Dividing the book into two major sections, Chesterton addresses “The False Theory” and then “The Real Aim” of eugenics. He published this critique at the peak of the popularity of eugenics. The Second International Eugenics Congress on the topic had been heralded with much fanfare the previous year. This congress brought together several hundred eugenicists from at least twelve countries. In the opening address, its president, Henry Fairfield Osborn, a leading American paleontologist and prominent eugenicist, asserted “the right of the state to safeguard the character and integrity of the race or races on which its future depends . . . .” Osborn called for an enlightened government empowered for “the prevention of the spread and multiplication of worthless members of society, the spread of feeblemindedness, of idiocy, and of all moral and intellectual as well as physical diseases.” The year 1921 was also a year during which Chesterton traveled and spoke extensively in the United States. Thus it may be argued that exposure to the transatlantic popularity and spread of eugenics ideology may have been a dispositive factor in Chesterton’s publication of concerns he had harbored for nearly a decade.
Eugenics as Poison
In marked opposition to attitudes of elites like Inge and Gerrard, Chesterton insists: “Eugenics itself is a thing no more to be bargained about than poisoning.” For Chesterton, eugenics turns ethics upside down. In a colorful phrase, he points out that “the heroisms of history are actually the crimes of Eugenics.” Whereas in the past, marrying an invalid would have been an heroic act of charity, for the eugenicist such a union was the object of scorn and horror.
The danger of allowing eugenicists to persuade Parliament to pass laws, for example, to control the feeble-minded is that the category is so imprecise. Chesterton notes that if a doctor labels a person “weak-minded,” this hardly qualifies the government to exert control over the life of that person: “Since there is scarcely any human being to whom this term has not been conversationally applied by his own friends and relatives on some occasion or other.” Chesterton sneers, “it can be clearly seen that this law . . . is a net drawing in of all kinds.” Eugenics ideology penalizes people for having quirks and foibles that are the lot of the human race. Under such laws suddenly “every tramp who is sulky, every labourer who is shy, every rustic who is eccentric, can quite easily be brought under such conditions as were designed for homicidal maniacs.”
Chesterton takes up an analysis of the lunatic asylum, both in its historical purpose and the way it would change under eugenics. He distinguishes madmen from dissidents in the statement, “the madman is not the man who defies the world; he is the man who denies it.” He illustrates this with several rhetorically pointed examples. “The lunatic does not say he is as wise as Shakespeare; Bernard Shaw might say that. The lunatic says he is Shakespeare.” The lunatic, unlike the criminal, is in an important sense outside the law. The lunatic can only be condemned to a “general doom,” whereas a criminal (at least outside the realm of the immoral policy of the indeterminate sentence) is given a specific penalty related to a particular crime. The act of a burglar, though wrong, is intelligible and thus punishable; the act of the madman only yields a “general untrustworthiness,” to be guarded against “by a general restraint.”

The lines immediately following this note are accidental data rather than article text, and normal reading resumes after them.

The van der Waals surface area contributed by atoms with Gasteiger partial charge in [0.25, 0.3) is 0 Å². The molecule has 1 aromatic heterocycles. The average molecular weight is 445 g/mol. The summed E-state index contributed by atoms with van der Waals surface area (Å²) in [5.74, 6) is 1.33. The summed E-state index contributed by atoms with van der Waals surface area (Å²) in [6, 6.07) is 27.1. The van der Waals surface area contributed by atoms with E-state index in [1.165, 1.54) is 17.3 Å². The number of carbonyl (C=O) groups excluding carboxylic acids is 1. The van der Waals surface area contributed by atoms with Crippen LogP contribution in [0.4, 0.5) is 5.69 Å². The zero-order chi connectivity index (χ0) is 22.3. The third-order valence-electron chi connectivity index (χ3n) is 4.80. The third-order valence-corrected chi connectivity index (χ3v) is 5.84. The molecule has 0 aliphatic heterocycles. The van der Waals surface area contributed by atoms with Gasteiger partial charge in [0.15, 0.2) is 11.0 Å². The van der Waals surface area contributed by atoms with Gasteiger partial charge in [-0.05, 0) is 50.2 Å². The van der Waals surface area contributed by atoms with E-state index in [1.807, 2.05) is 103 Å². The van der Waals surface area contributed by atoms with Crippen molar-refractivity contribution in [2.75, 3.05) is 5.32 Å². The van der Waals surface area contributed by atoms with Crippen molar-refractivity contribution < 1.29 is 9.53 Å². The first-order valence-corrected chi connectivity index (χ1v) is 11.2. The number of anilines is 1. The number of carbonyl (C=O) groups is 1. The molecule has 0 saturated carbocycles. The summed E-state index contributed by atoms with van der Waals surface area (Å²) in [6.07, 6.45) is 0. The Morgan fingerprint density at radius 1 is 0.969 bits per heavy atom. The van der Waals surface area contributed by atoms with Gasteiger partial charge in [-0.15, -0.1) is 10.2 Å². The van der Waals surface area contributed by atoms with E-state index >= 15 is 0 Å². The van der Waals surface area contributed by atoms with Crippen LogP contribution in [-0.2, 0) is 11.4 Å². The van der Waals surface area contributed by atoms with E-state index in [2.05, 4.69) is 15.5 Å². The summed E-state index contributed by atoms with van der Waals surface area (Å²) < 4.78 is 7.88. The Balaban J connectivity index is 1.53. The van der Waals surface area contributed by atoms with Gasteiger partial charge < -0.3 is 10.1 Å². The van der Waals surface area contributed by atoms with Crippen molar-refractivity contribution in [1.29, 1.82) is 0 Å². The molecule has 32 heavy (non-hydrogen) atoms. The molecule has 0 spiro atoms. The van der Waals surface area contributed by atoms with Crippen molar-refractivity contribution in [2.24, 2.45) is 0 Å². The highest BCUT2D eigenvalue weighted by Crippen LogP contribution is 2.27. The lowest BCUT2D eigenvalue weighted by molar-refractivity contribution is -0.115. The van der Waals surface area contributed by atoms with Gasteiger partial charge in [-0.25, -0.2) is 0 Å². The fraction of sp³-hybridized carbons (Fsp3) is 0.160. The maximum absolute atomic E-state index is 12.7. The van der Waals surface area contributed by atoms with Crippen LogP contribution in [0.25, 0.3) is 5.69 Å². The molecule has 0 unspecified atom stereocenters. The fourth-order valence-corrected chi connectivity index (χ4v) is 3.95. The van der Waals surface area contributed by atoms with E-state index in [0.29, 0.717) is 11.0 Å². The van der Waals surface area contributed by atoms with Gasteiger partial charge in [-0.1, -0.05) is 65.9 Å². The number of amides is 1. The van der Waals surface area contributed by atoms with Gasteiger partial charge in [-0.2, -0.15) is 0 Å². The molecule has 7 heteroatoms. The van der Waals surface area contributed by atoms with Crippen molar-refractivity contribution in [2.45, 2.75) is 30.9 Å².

Chesterton is unimpressed with the rejoinder that eugenic assessments of the feeble-minded have been rendered by medical professionals. In a democratic fashion he insists on assessing madness “by the common human definition” that all people could recognize once it exists. He rejects the efforts of eugenicists to assess madness in advance of its actual manifestation via speculations on hereditary defect. Chesterton forbids the “scientific man” to “meddle with the public definition of madness.” Such a person is called in by the rest of us to tell us where and when the madness is, but “we could not do so, if we had not ourselves settled what it is.” In a populist way, Chesterton demands that public policy use public arguments, assessments, and accessible terms available to the reasoned evaluation of the average citizen.
Chesterton fumes at eugenicists who believe they should intervene to prevent the procreation of persons afflicted with consumption. He asks: “What is the good of telling people that if they marry for love, they may be punished by being the parents of Keats or the parents of Stevenson?” The absurdity of such advice is self-evident. He further insists with delicious verve that “Keats died young; but he had more pleasure in a minute than a Eugenist gets in a month.” He adds, with exasperation, that though Stevenson had lung trouble, and this may have even been predictable had a eugenicist been present to examine his parents prior to his conception, it still would not mean the world would be a better place without Stevenson. “If he had died without writing a line,” Chesterton rhapsodizes, “he would have had more red-hot joy than is given to most men.” Adding a line from biblical Job, he queries “Shall I say of him, to whom I owe so much, let the day perish wherein he was born?”
Religious and Scientific Authority
In a chapter colorfully entitled “The Flying Authority,” Chesterton bores in on the elusive putative basis on which eugenicists ply their trade. The eugenicists seeking to restrict marriages do not mean to permit average citizens, Jones and Brown, to decide the marital matches appropriate each for the other. “The question remains, therefore, whom they do instinctively trust when they say this or that ought to be done?” Chesterton adds. He seeks the source of “this flying and evanescent authority that vanishes” whenever one seeks to locate it clearly. He concludes: “in a large number of cases I think we can simply say that the individual Eugenicist means himself, and nobody else.”